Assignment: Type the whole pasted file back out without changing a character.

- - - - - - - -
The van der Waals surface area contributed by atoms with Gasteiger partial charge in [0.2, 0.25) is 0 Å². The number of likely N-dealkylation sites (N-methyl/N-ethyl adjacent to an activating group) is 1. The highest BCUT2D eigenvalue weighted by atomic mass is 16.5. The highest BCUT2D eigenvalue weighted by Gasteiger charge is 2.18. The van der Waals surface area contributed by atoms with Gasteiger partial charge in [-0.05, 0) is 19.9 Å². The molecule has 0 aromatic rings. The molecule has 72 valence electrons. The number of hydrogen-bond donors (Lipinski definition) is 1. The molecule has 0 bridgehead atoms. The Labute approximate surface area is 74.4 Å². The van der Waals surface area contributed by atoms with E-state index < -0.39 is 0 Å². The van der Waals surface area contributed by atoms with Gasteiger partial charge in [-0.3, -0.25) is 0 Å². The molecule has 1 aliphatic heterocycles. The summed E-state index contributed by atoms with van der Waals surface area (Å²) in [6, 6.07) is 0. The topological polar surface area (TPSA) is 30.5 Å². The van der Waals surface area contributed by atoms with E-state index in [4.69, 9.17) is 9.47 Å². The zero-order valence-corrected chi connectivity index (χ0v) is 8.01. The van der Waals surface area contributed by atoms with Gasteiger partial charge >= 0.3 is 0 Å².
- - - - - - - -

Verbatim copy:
The van der Waals surface area contributed by atoms with Gasteiger partial charge in [0.2, 0.25) is 0 Å². The number of likely N-dealkylation sites (N-methyl/N-ethyl adjacent to an activating group) is 1. The highest BCUT2D eigenvalue weighted by atomic mass is 16.5. The highest BCUT2D eigenvalue weighted by Gasteiger charge is 2.18. The van der Waals surface area contributed by atoms with Gasteiger partial charge in [-0.05, 0) is 19.9 Å². The molecule has 0 aromatic rings. The molecule has 72 valence electrons. The number of hydrogen-bond donors (Lipinski definition) is 1. The molecule has 0 bridgehead atoms. The Labute approximate surface area is 74.4 Å². The van der Waals surface area contributed by atoms with E-state index < -0.39 is 0 Å². The van der Waals surface area contributed by atoms with Gasteiger partial charge in [-0.3, -0.25) is 0 Å². The molecule has 1 aliphatic heterocycles. The summed E-state index contributed by atoms with van der Waals surface area (Å²) in [6, 6.07) is 0. The topological polar surface area (TPSA) is 30.5 Å². The van der Waals surface area contributed by atoms with E-state index in [4.69, 9.17) is 9.47 Å². The zero-order valence-corrected chi connectivity index (χ0v) is 8.01. The van der Waals surface area contributed by atoms with Gasteiger partial charge >= 0.3 is 0 Å².